Contrast on printsgreenspun.com : LUSENET : B&W Photo - Printing & Finishing : One Thread
I recently finished my darkroom setup and have printed several images. I find that they are lacking in the rich black tones that seem to make so many photographs interesting. They also appear to be quite grainy at 8x10 size. I have seen the same problem on both rolls. The film was Tri-X developed in T-Max, and the negatives do not appear to be "thin". The paper is Kodak Polycontrast II RC.
Should I be over exposing the negative or is there some other reason for my problem?
-- Edward Feltman (firstname.lastname@example.org), December 03, 2000
I have no way of knowing what experience you have in printing, so I risk providing info that you already have, but here are the basics: You need to know how black your paper can potentially get. The way to do this is to expose a sheet of paper in strips, e.g. strips of 5 sec exposure by moving a piece of cardboard over your paper while exposing it through your enlarger. Ideally you would do this while having a blank piece of your film in the enlarger, so you can find out maximum black for your film with that paper at that level of enlargement and variable contrast filter and specific f-stop for that lens at the same time. Max. black will indicate how intense a black you can actually get. My guess is that while printing, you over-expose and under-develop. Your exposed paper should be in the developer for at least 90 seconds for the paper to get fully developed. Always adjust your exposure of the paper to get desired results, rather than adjusting development of the paper. Finally, you must use polycontrast or multigrade filters with a B&W enlarger with the paper you use, or change constrast settings with dedicated variable contrast enlarger or colour enlarger. Good luck.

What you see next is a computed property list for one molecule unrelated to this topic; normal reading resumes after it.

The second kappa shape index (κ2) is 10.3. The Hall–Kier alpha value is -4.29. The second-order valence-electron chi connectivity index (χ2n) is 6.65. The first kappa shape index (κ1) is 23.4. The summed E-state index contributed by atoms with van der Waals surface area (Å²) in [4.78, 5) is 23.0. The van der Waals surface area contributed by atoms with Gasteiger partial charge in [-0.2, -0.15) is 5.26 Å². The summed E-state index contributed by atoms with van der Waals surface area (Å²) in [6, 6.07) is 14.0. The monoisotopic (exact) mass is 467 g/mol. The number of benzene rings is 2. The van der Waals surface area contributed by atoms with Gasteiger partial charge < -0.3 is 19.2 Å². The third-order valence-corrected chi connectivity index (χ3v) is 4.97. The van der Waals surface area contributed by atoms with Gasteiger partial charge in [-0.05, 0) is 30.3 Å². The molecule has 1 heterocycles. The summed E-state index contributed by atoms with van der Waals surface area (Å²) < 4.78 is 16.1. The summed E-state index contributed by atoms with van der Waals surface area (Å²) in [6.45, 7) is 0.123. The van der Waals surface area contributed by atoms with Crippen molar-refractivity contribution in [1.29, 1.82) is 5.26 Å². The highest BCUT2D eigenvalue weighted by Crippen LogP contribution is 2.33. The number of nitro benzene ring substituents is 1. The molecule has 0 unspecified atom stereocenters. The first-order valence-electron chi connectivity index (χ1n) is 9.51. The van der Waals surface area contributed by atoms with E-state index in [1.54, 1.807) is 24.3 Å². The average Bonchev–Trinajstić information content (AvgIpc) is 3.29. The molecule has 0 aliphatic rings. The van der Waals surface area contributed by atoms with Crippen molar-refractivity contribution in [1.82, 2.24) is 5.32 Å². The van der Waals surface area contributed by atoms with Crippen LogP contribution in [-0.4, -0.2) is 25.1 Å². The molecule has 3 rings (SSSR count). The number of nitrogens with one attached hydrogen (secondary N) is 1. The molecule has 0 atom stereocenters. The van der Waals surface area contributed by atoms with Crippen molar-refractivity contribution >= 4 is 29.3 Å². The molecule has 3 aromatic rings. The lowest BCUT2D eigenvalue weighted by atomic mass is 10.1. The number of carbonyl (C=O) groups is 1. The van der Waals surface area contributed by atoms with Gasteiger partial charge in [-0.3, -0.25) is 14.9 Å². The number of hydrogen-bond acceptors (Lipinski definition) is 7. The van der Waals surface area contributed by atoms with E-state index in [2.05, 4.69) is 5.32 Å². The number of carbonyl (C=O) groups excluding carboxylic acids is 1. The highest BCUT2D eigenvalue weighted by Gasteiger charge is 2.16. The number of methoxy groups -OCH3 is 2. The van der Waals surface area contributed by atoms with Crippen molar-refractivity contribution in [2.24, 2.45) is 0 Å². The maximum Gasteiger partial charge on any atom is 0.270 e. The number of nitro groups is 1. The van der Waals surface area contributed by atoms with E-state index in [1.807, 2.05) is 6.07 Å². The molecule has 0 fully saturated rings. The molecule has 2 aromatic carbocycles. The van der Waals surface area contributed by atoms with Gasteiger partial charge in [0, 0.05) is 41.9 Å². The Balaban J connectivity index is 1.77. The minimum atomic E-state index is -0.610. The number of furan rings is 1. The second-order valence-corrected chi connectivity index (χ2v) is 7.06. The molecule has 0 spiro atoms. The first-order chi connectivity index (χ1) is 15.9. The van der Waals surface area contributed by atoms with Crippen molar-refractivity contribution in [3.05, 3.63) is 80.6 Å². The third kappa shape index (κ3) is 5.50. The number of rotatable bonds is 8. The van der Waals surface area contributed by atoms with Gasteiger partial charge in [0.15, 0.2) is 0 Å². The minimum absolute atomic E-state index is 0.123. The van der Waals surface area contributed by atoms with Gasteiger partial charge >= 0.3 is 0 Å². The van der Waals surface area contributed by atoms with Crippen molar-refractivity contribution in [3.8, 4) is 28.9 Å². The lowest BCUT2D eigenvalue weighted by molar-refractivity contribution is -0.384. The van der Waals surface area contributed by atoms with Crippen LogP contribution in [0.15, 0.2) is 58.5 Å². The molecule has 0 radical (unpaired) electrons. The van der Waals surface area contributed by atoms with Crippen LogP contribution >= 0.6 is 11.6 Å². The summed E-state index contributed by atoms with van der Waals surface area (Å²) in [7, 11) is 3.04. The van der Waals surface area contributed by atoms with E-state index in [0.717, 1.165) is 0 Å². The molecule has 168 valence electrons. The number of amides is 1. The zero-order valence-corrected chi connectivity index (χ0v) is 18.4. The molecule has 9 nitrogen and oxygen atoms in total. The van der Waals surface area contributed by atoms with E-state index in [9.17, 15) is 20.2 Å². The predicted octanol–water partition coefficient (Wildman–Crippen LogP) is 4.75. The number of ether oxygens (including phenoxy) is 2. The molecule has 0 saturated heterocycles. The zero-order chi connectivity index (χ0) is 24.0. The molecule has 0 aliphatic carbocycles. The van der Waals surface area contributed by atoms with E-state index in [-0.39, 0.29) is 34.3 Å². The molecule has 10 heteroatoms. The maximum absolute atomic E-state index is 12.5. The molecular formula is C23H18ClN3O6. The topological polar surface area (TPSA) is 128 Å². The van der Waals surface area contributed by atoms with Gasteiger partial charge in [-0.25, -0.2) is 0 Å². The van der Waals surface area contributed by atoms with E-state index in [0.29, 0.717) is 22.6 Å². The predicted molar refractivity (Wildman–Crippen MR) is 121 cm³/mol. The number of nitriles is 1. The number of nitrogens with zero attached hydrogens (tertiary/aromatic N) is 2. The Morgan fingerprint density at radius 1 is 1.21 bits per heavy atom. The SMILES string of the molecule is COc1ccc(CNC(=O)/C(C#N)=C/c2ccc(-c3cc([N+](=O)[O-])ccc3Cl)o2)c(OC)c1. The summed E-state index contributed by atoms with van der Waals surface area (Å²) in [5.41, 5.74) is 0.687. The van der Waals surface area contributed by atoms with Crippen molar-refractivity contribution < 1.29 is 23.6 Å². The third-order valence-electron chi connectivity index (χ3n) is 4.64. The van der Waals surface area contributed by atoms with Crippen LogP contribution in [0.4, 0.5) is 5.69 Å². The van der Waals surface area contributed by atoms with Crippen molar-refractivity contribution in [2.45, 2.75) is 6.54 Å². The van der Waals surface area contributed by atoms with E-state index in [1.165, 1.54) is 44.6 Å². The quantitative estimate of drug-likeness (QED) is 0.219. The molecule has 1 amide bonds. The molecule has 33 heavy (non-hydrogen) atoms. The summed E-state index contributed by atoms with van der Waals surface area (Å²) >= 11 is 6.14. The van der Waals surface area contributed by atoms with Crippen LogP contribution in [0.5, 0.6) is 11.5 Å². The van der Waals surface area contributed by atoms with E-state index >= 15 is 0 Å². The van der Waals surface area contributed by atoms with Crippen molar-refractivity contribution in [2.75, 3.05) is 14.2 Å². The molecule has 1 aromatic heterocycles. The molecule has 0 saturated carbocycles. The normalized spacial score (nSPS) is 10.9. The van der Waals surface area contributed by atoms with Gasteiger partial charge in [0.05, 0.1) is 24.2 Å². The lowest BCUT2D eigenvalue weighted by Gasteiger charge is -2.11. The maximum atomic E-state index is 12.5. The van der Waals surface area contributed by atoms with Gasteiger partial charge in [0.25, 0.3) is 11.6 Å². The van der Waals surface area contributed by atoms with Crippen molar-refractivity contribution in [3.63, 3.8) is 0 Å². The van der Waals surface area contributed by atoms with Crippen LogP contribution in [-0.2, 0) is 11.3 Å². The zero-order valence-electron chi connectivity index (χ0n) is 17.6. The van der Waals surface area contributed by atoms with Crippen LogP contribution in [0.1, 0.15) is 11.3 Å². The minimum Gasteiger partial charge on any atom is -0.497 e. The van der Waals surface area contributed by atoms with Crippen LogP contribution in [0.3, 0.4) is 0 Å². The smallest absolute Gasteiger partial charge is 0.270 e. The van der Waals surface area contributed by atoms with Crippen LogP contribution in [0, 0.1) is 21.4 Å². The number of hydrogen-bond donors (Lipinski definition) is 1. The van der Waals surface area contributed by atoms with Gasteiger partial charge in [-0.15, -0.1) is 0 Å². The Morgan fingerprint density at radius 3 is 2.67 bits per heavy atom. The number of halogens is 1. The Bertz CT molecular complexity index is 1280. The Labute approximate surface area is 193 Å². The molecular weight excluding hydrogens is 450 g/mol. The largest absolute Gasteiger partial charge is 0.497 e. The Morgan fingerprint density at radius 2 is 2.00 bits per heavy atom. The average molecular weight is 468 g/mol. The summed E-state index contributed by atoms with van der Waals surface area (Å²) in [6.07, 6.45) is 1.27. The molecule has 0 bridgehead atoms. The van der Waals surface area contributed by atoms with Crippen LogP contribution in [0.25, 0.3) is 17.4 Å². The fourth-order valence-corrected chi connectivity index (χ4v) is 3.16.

-- Paul (email@example.com), December 03, 2000.
I notice you're using Polycontrast II, which I believe hasn't been made in a while. If it's old paper it may be a bit dingy- pick up a new pack of III RC or similar. I assume you have fresh print developer correctly diluted. Understand what Paul said as you can't get good blacks if the paper never receives enough light to hit a reasonable density, nor if you underdevelop it. Now I'll play devil's advocate and say that good prints rarely achieve *absolute* maximum black, just something near it. As a practical matter, it's difficult to get the midtones right and still hammer the paper hard enough to get maximum black. Fortunately, it takes a densitometer to tell the difference. Flare will contaminate your blacks, so clean optics and a lens shade have to be part of the equation. Lighting and balance of the original scene should also be considered. As for the grain, Tri-X is great stuff, but grainy. In the back of my '99 Kodak catalog there is a chart showing the relative differences between developers. TMAX developer gives good shadow detail and moderate acutance, but not fine grain. It's good for pushing. Try some dilute D76, or maybe a finer grain film if the grain really bugs you. Oh, check the cleanliness of the enlarger lens too- both sides!
-- Conrad Hoffman (firstname.lastname@example.org), December 03, 2000.
You don't say what negative size you are using, so it's hard to say what effect you should expect at 8 x 10. However, the most common problem to cause excessive grain is over development, followed by over exposure.
Both of these problems, and especially both combined, can lead to excessive density, which would make it hard to get a deep black.
If you like Tri-X (and I always have), try D-76 @ 1:1 dilution, or a divided developer (Divided D-76 or Divided D-23). It is virtually impossible to over develop with a divided developer.
I would look to your film developing & exposing before I searched out a problem with the paper. However, printing at extremem contrast will always exaggerate whatever grain there is.
-- Charlie Strack (email@example.com), December 04, 2000.